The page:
“There’s an existing infrastructure that we are leveraging, there is data to show that [these interventions] have positive consequences for graduation,” Jones said.
Leon McCrea, an associate professor who directs the Drexel med school preparatory program, said the postbaccalaureate training the College and Career Pathway Lab would provide historically underrepresented students could help address the shortage of professionals of color in STEM fields and concerns tied to health equity. “We are coming together to produce something groundbreaking with greater magnitude,” McCrea said.
The proposed College and Career Pathway Lab would collect data on student academic achievement and other measures to assess the program’s effects. “Our partnership that helps to build college and career pathways continuously from middle school through professional school and career is unique,” said Charlton McIlwain, vice provost for faculty engagement and development who cofounded the NYU program. “We are even more unique in our capability to take a data-driven, longitudinal approach to evaluating and measuring the causal impact our work has on students from middle school on through their career,” he added.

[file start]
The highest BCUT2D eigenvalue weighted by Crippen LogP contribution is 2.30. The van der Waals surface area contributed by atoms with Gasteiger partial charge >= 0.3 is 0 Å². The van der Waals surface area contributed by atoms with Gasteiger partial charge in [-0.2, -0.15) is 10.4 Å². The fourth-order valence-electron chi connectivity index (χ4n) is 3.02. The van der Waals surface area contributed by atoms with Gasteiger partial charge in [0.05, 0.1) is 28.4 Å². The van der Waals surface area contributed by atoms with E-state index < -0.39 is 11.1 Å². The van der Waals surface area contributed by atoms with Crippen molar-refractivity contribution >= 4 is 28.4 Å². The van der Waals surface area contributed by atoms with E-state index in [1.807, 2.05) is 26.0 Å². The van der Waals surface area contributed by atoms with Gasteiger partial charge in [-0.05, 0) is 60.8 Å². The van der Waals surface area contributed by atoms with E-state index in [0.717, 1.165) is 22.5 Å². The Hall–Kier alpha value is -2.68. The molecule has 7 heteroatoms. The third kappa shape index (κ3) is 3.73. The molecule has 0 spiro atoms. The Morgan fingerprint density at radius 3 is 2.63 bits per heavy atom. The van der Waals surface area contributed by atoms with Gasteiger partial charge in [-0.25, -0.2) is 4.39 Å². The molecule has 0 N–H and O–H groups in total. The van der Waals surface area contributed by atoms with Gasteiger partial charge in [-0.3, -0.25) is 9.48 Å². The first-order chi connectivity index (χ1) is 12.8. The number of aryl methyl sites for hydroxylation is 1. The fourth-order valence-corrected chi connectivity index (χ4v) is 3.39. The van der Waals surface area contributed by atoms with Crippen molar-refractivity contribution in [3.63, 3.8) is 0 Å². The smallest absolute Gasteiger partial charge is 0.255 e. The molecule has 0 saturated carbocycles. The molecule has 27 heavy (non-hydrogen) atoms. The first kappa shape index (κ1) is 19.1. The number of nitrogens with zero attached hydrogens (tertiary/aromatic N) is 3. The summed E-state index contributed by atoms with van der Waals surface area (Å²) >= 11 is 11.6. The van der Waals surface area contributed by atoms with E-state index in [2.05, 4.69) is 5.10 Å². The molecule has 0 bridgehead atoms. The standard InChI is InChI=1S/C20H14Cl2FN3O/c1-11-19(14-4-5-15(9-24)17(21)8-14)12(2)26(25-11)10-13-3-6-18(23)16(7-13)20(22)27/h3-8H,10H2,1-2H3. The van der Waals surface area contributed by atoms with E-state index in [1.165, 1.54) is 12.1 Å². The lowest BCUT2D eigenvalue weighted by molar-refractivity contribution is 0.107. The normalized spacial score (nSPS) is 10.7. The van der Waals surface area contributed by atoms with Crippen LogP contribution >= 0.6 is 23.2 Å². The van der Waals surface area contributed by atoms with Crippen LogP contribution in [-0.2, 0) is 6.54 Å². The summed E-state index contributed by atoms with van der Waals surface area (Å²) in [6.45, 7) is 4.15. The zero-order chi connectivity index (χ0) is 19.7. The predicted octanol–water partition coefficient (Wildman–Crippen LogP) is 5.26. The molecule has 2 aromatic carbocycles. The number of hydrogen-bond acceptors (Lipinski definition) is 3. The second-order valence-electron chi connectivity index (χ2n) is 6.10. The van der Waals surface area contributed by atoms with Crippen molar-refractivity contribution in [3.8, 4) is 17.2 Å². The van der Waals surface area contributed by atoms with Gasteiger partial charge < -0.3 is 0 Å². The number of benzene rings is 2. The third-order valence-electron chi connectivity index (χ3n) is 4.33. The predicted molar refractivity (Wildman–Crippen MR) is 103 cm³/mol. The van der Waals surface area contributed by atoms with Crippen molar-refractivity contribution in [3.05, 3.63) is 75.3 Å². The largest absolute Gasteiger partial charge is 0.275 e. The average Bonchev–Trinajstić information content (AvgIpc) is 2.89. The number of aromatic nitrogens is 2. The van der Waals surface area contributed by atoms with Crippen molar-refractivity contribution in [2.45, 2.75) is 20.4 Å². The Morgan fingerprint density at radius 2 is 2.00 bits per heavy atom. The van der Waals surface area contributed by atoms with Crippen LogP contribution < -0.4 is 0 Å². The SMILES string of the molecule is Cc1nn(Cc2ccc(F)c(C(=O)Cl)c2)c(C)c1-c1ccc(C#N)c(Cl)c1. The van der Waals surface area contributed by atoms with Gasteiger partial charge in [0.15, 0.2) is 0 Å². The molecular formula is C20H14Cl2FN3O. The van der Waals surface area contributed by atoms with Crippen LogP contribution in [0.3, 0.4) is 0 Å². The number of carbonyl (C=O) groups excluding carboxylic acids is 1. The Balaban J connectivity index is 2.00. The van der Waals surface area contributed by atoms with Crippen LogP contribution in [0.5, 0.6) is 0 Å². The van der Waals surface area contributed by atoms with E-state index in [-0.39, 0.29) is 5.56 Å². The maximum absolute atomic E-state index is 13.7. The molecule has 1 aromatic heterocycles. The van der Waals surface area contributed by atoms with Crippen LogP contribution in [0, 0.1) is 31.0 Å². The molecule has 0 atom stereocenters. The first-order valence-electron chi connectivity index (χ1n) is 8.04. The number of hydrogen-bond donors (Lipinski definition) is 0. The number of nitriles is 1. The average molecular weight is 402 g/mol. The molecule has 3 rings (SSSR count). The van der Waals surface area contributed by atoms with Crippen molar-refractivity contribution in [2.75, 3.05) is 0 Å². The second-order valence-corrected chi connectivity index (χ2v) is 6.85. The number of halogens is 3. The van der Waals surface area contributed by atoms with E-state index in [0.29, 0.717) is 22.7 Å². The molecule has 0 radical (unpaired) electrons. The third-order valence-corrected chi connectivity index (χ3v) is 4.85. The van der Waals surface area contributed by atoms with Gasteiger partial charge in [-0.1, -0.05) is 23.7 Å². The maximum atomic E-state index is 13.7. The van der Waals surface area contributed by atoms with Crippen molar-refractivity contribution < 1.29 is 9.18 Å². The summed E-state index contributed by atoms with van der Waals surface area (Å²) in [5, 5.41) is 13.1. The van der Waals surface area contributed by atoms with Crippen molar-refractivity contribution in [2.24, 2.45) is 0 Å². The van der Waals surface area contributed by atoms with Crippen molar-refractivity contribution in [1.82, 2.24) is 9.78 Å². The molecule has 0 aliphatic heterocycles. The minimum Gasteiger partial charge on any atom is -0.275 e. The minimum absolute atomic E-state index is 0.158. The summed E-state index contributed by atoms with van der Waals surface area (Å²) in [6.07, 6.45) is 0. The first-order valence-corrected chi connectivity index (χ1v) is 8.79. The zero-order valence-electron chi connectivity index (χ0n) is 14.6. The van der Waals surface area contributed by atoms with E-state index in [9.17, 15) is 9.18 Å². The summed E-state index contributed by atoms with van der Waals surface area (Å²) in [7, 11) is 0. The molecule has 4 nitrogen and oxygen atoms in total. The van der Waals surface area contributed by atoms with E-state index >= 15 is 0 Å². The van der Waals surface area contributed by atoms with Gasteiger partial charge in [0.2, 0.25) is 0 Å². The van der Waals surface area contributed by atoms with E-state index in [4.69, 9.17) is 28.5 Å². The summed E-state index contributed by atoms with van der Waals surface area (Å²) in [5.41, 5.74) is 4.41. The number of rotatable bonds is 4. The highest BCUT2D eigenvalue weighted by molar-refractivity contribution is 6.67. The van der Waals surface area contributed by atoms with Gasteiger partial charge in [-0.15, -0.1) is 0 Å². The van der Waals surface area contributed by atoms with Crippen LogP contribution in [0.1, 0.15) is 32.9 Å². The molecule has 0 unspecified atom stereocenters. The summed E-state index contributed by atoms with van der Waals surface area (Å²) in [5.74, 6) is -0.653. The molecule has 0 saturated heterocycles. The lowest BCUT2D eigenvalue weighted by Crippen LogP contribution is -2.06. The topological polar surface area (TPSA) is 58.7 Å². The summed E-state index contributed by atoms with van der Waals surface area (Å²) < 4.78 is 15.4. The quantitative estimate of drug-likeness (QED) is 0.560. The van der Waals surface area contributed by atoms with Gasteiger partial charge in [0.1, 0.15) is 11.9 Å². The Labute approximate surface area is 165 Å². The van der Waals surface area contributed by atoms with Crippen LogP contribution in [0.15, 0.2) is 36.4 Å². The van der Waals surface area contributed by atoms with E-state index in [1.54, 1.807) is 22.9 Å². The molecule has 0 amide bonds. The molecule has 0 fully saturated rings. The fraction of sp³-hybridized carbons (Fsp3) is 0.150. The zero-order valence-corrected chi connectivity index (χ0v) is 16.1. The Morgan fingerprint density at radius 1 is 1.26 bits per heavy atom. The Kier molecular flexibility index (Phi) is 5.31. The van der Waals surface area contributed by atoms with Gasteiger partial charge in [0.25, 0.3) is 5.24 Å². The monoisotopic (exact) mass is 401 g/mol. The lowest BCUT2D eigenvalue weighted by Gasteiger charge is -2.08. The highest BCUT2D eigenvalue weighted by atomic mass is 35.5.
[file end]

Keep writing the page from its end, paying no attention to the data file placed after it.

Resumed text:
Feeding the PhD pipeline
To address the dearth of minorities with advanced degrees, some colleges are implementing innovative programs to encourage students from diverse backgrounds to pursue PhDs. Georgia State University has sought ways to help its students make good career choices and as a result has one of the most diverse student bodies of any college or university in the country.
In 2018, the university launched the Center for the Advancement of Students and Alumni to identify undergraduates who demonstrate potential to pursue postgraduate education and provide them with advice, mentoring, and other assistance in applying for such programs.